WASHINGTON, July 13, 2016 /PRNewswire-USNewswire/ -- According to a new report from Bloomberg Government – "The Mid-Tier Paradox: Too Small to Compete, Too Large to Survive" – mid-tier companies occupy a unique position in the federal marketplace. With no special procurement incentives, many are left fighting for a piece of the market against large prime contractors with ample resources.
Midsize federal contractors that grow out of their small business size standards don't qualify for small business set-asides yet are forced to compete against large businesses that have extensive past performance qualifications and a broad array of professional certifications and security clearances.
Over the past five years, average annual prime contract revenue for mid-tier and large companies shrank steadily, so that by fiscal 2015 both sectors experienced their smallest revenues since fiscal 2011. Yet mid-tier companies grew their market share during that period -- from 24.9 percent in fiscal 2011 to 27.5 percent in fiscal 2015.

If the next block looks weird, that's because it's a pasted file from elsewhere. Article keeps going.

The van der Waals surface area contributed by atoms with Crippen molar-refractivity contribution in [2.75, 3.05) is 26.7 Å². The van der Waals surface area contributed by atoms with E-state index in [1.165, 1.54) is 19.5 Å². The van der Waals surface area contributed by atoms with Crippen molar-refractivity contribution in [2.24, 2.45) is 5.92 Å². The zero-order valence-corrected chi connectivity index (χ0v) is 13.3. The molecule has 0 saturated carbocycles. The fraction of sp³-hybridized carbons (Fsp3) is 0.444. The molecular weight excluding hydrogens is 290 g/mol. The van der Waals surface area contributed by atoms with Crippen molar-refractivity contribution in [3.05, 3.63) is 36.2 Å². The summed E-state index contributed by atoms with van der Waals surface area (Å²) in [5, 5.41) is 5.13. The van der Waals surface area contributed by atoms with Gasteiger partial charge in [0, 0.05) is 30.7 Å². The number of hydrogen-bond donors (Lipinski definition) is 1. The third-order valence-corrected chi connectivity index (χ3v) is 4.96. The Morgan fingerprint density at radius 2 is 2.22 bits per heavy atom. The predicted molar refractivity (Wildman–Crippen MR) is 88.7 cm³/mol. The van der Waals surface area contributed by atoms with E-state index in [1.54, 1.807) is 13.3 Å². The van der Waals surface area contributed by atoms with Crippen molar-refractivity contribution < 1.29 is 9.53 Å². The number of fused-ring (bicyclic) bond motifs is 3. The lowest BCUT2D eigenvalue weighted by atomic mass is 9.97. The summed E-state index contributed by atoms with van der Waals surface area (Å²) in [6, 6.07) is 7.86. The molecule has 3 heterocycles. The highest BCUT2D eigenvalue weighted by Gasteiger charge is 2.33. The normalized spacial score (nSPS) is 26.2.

Key report findings:
Nearly all of the top FY2015 mid-tier contractors bounced between size classifications over the last five years.
Smaller mid-tier companies are locked out of key markets or forced into secondary roles by large MACs with extensive past performance requirements like Alliant.
To further unlock the potential of innovative and battle-tested mid-tier companies some agency and legislative relief may be appropriate
"Mid-tier companies lack the deep pockets of the large prime contractors and yet don't qualify for small business preference programs," said Paul Murphy, senior data analyst, "This report is an opportunity to explore the challenges and opportunities for these mid-size companies."
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